The small Persian Gulf Emirate of Dubai has moved from pre-industrial to
industrial to quasi-post-industrial service economy status in less than half of a century.
Dubai stands as a luminous Arab version of Western capitalism and now serves as a
model for diversification, development, and investment to other rentier states in the
region and beyond. The Dubai macroeconomic model has accomplished and far
exceeded all of its stated goals. As one of the few Arab economic success stories of the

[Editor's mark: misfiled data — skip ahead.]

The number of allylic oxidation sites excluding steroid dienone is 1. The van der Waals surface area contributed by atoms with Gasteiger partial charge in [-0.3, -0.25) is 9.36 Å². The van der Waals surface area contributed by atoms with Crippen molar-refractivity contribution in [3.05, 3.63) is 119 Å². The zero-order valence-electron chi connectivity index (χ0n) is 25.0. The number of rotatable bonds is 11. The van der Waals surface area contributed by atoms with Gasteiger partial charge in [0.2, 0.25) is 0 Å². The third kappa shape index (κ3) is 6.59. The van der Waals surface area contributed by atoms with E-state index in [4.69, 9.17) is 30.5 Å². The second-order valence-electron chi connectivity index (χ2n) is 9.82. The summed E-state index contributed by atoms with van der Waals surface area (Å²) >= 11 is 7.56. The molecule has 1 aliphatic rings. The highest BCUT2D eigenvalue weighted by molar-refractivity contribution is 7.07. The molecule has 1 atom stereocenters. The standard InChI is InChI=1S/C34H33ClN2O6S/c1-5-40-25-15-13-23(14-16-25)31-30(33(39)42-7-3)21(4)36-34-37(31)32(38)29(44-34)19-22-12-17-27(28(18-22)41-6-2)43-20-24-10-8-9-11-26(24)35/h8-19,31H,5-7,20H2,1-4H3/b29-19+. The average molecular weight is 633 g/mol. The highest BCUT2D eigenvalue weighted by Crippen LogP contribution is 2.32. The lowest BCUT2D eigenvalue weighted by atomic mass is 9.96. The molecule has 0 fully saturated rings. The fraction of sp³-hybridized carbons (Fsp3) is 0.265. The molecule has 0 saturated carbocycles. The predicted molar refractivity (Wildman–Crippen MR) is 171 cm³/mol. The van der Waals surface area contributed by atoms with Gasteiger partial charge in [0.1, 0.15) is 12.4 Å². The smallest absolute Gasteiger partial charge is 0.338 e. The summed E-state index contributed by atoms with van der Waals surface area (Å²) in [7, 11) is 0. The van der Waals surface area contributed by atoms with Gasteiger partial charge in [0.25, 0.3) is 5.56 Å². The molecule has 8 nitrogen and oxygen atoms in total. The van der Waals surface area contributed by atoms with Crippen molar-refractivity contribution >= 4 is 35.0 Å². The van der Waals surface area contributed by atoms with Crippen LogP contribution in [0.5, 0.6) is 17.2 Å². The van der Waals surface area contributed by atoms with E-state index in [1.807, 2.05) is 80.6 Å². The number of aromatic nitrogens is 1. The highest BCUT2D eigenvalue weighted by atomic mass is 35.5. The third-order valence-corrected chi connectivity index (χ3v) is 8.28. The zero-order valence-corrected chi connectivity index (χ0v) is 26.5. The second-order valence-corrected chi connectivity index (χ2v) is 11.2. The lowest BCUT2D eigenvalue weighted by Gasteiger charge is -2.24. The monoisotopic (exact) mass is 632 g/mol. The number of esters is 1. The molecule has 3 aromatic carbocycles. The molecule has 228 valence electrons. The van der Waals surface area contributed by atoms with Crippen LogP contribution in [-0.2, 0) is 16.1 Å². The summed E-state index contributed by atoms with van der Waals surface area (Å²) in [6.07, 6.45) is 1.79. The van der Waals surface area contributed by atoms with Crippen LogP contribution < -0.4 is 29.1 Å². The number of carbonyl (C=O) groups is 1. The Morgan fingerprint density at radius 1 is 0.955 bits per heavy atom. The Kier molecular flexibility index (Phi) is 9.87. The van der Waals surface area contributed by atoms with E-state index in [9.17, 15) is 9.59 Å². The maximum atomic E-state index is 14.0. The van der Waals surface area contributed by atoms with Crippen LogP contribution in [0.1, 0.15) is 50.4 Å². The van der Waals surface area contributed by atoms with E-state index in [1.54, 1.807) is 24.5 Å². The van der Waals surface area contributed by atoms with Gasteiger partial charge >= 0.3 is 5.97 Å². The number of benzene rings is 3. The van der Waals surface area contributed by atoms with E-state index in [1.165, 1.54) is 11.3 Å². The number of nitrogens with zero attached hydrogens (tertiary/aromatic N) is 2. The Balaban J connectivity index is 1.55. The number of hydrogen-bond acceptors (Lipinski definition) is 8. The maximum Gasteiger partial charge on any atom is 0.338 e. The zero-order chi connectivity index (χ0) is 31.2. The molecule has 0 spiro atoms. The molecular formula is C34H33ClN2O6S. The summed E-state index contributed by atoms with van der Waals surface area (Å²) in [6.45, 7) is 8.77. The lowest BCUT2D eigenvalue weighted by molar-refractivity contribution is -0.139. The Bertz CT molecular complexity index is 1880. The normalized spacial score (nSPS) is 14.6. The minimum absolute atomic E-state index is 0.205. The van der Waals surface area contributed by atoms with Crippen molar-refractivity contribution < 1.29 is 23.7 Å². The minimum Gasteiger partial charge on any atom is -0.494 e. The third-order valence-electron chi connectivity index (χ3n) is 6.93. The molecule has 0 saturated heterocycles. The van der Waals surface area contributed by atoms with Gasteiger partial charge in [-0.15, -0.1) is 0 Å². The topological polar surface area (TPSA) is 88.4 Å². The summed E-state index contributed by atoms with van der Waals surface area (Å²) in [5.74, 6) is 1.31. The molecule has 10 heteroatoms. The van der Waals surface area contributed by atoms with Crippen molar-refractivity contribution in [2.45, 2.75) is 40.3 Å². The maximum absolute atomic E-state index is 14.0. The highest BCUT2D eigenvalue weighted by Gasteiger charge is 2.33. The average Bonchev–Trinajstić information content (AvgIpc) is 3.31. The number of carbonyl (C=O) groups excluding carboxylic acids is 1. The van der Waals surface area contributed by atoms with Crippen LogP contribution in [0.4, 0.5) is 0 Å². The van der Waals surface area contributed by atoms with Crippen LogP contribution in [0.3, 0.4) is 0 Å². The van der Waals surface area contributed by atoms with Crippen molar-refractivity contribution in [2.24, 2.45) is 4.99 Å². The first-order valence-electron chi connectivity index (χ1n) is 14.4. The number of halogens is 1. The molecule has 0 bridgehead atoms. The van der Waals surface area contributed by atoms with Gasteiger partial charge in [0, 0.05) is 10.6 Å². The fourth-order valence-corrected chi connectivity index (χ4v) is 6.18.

twentieth century, the subject of how Dubai reached this point, the sustainability of its
model, and the implications its success may have on other actors has received little
academic scrutiny. Very few expect Dubai's model to disappear any time soon. This
thesis explores the relationship between capitalism and democracy and then describes the
basic structure and origins of 'Dubai Inc.', as it is now famously called, with focus on
two key components of its macroeconomic policy; special economic zones (SEZs) and
sovereign wealth funds (SWFs). Is there a link between democracy and capitalism? If
not, is undemocratic capitalism dangerous or preferable?